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Asian Shares Slump On Inflation Fears

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Asian stocks tumbled on Monday amid anxiety over rising inflation and interest rates. Data showed China's export growth slowed to its lowest rate since June 2020 in April and imports flattened, highlighting downside risks to global growth stemming from the Ukraine war and the Shanghai lockdown.

Gold extended its slide, while the dollar held near a two-decade high and yields jumped amid expectations that the Federal Reserve may continue with aggressive rate hikes.

Oil prices fell about 1 percent in Asian trading as a tightening lockdown in Shanghai stoked concerns about a significant economic slowdown or "hard landing."

Chinese stocks fluctuated before finishing on a flat note after a survey showed lockdowns across dozens of Chinese cities hit operations and supply chains in the country. Hong Kong's stock exchange was closed for a public holiday.

Japan's Nikkei 225 Index plunged 2.5 percent to 26,319.34 on worries that the U.S. central bank may further tighten monetary policy to fight high inflation. Banks and tech stocks led losses. Market heavyweight SoftBank lost 3.5 percent and Uniqlo operator Fast Retailing plummeted 6.3 percent.

Japan's services sector activity expanded for the first time in four months in April, a survey showed earlier in the day. Separately, minutes of the Bank of Japan's March policy meeting revealed that board members called for measures to prevent an increase in long-term interest rates.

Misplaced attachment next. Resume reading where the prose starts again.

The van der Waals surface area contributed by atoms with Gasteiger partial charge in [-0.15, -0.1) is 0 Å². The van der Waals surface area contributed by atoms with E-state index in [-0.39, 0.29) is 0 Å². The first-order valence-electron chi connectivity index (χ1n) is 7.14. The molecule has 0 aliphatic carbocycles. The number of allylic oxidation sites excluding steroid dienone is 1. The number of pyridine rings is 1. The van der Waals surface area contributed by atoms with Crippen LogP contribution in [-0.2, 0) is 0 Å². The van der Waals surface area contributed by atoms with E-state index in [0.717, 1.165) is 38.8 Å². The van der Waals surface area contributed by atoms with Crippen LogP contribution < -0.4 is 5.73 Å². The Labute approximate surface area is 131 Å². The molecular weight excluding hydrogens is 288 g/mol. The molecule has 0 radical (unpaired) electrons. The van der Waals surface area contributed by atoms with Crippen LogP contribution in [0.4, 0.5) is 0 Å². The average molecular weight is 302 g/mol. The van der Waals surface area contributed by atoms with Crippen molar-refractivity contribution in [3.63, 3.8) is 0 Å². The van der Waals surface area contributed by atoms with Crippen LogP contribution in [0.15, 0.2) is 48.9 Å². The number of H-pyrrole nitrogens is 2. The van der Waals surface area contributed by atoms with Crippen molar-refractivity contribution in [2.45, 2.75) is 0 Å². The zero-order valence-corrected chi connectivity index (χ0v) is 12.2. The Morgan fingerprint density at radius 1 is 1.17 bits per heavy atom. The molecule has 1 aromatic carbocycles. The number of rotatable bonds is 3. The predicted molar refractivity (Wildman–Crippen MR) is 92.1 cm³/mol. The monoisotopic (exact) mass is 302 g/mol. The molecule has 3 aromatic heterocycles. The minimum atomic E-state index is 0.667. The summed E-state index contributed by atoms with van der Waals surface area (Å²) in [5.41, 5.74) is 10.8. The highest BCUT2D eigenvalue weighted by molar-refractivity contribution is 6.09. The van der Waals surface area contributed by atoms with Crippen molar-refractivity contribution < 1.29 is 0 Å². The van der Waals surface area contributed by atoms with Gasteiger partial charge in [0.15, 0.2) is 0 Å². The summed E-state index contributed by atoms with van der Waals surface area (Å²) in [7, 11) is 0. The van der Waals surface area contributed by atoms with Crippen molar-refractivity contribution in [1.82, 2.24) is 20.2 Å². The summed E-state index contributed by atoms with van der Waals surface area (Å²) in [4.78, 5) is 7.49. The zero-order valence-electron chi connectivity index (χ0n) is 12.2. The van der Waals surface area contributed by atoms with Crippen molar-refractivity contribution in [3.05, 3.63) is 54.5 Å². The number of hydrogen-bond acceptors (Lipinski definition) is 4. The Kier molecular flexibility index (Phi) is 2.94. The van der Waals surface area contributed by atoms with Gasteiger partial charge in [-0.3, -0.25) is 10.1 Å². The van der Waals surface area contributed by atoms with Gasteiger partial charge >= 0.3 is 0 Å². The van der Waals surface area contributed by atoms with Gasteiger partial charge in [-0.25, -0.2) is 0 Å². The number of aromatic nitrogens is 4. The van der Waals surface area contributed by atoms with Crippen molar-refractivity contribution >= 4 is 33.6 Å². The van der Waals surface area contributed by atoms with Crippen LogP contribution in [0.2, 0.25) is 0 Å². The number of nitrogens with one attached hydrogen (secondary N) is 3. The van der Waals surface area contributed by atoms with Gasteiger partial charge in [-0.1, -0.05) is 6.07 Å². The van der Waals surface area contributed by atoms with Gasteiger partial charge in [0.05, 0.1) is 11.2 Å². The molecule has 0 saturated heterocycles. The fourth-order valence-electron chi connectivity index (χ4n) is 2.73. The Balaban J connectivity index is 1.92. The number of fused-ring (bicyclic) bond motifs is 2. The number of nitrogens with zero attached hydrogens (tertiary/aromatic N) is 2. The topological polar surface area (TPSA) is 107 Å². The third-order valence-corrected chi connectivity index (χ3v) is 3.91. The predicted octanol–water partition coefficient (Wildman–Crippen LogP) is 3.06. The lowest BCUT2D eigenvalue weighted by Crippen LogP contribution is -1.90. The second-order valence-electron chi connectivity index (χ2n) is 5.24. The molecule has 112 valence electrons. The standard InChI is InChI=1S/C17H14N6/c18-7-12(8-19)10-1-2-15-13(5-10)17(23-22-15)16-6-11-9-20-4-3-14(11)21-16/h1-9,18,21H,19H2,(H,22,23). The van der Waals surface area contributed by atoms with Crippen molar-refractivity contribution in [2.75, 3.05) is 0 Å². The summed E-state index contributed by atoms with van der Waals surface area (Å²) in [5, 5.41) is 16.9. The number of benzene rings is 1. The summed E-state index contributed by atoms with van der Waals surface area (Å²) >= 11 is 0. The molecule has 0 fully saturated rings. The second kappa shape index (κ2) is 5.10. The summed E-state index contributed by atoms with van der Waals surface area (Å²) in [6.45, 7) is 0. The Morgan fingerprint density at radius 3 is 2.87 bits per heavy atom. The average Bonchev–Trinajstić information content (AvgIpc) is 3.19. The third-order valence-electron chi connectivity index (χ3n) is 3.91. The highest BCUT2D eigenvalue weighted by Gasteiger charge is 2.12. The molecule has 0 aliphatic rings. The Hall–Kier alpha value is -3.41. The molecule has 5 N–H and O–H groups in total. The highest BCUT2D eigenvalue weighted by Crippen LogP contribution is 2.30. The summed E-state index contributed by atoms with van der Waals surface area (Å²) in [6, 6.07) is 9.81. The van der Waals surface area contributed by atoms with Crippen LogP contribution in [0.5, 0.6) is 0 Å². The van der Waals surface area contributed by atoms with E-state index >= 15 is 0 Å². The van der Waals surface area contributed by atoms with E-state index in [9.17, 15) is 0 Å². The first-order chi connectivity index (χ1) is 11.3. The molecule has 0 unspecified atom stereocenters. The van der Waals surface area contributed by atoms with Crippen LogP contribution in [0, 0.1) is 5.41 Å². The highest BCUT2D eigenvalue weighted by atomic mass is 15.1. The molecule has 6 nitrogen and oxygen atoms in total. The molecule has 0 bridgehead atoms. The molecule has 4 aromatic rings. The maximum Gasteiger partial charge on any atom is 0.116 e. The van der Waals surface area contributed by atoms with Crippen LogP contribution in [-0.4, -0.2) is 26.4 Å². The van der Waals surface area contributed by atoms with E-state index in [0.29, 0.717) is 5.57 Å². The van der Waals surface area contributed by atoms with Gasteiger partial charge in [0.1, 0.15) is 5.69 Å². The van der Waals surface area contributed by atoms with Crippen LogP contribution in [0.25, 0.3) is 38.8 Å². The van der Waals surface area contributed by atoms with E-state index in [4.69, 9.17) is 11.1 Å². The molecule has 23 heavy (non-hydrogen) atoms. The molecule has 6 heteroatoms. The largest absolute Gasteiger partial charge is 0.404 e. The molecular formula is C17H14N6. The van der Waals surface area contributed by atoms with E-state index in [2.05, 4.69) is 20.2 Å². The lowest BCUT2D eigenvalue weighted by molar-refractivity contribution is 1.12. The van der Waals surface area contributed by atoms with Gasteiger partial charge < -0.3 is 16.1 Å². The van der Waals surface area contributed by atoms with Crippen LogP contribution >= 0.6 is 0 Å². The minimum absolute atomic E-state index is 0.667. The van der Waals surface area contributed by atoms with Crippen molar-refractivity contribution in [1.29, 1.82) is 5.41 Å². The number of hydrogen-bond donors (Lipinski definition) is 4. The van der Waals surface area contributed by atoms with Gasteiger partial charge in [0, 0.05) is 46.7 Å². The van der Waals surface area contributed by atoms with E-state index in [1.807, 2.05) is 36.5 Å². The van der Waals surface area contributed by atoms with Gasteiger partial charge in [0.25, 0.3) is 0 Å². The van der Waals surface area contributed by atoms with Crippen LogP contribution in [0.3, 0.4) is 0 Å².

Seoul stocks fell sharply as global growth worries intensified against the backdrop of the Ukraine War and China's economic woes.

The Kospi ended 1.3 percent lower at 2,610.81, extending losses for the fifth consecutive session and marking its lowest close since November 30. LG Energy Solution, LG Chem and Samsung SDI sank 2-4 percent.

Australian stocks closed at their lowest level in nearly two months on concerns about rampant inflation and whether the Fed is doing enough to stamp it out.

The benchmark S&P/ASX 200 Index slid 1.2 percent to 7,120.70, marking a second straight session of losses. Miners led losses after a decrease in iron ore prices.

Energy stocks posted modest gains, while lender Westpac Banking Corp climbed 3.2 percent on an upbeat outlook.

New Zealand's NZX-50 Index tumbled 2 percent to 11,381.70, its lowest since August 12, 2020, with the focus on U.S. consumer inflation data due later in the week.

U.S. stocks fluctuated before closing mostly lower on Friday as rising oil prices and solid hiring data added to worries about the outlook for interest rates.

Data showed non-farm payroll employment surged by a better-than-expected 428,000 jobs in April, matching the revised jump seen in March. The jobless rate remained at a low 3.6 percent.

The tech-heavy Nasdaq Composite tumbled 1.4 percent to hit its lowest closing level in well over a year and the S&P 500 slid 0.6 percent to nearly one-year closing low, while the Dow dipped 0.3 percent to a two-month closing low.

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